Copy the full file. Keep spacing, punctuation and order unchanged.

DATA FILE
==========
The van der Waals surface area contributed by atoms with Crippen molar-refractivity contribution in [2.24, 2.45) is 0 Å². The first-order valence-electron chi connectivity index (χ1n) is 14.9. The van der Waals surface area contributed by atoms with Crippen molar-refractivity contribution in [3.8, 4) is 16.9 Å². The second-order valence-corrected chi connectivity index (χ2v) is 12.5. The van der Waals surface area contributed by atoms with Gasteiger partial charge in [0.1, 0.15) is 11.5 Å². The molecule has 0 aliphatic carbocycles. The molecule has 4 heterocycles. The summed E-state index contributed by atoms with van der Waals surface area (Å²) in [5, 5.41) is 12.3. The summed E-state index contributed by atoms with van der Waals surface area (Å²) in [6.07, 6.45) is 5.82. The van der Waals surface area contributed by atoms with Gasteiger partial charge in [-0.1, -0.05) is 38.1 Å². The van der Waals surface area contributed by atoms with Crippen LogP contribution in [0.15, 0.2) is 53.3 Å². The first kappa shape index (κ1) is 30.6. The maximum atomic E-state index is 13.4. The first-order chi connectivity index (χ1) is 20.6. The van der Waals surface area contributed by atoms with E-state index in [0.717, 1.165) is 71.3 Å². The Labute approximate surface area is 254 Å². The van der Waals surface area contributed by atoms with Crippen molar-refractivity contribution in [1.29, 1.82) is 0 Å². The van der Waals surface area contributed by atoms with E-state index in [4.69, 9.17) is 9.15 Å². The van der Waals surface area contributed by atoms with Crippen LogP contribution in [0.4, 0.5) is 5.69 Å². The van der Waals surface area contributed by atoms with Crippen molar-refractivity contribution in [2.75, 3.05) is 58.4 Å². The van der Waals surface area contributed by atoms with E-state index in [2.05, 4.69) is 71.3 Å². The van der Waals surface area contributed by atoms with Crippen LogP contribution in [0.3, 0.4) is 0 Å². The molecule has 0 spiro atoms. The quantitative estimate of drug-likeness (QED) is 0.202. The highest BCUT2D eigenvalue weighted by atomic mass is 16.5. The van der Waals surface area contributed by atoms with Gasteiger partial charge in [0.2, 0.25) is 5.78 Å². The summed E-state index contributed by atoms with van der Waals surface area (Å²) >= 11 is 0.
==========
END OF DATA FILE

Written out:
The van der Waals surface area contributed by atoms with Crippen molar-refractivity contribution in [2.24, 2.45) is 0 Å². The first-order valence-electron chi connectivity index (χ1n) is 14.9. The van der Waals surface area contributed by atoms with Crippen molar-refractivity contribution in [3.8, 4) is 16.9 Å². The second-order valence-corrected chi connectivity index (χ2v) is 12.5. The van der Waals surface area contributed by atoms with Gasteiger partial charge in [0.1, 0.15) is 11.5 Å². The molecule has 0 aliphatic carbocycles. The molecule has 4 heterocycles. The summed E-state index contributed by atoms with van der Waals surface area (Å²) in [5, 5.41) is 12.3. The summed E-state index contributed by atoms with van der Waals surface area (Å²) in [6.07, 6.45) is 5.82. The van der Waals surface area contributed by atoms with Gasteiger partial charge in [-0.1, -0.05) is 38.1 Å². The van der Waals surface area contributed by atoms with Crippen LogP contribution in [0.15, 0.2) is 53.3 Å². The first kappa shape index (κ1) is 30.6. The maximum atomic E-state index is 13.4. The first-order chi connectivity index (χ1) is 20.6. The van der Waals surface area contributed by atoms with E-state index in [0.717, 1.165) is 71.3 Å². The Labute approximate surface area is 254 Å². The van der Waals surface area contributed by atoms with Crippen molar-refractivity contribution in [1.29, 1.82) is 0 Å². The van der Waals surface area contributed by atoms with E-state index in [4.69, 9.17) is 9.15 Å². The van der Waals surface area contributed by atoms with Crippen LogP contribution in [0.4, 0.5) is 5.69 Å². The van der Waals surface area contributed by atoms with Crippen molar-refractivity contribution in [2.75, 3.05) is 58.4 Å². The van der Waals surface area contributed by atoms with E-state index in [2.05, 4.69) is 71.3 Å². The van der Waals surface area contributed by atoms with Crippen LogP contribution in [0.3, 0.4) is 0 Å². The molecule has 0 spiro atoms. The quantitative estimate of drug-likeness (QED) is 0.202. The highest BCUT2D eigenvalue weighted by atomic mass is 16.5. The van der Waals surface area contributed by atoms with Gasteiger partial charge in [0.2, 0.25) is 5.78 Å². The summed E-state index contributed by atoms with van der Waals surface area (Å²) >= 11 is 0.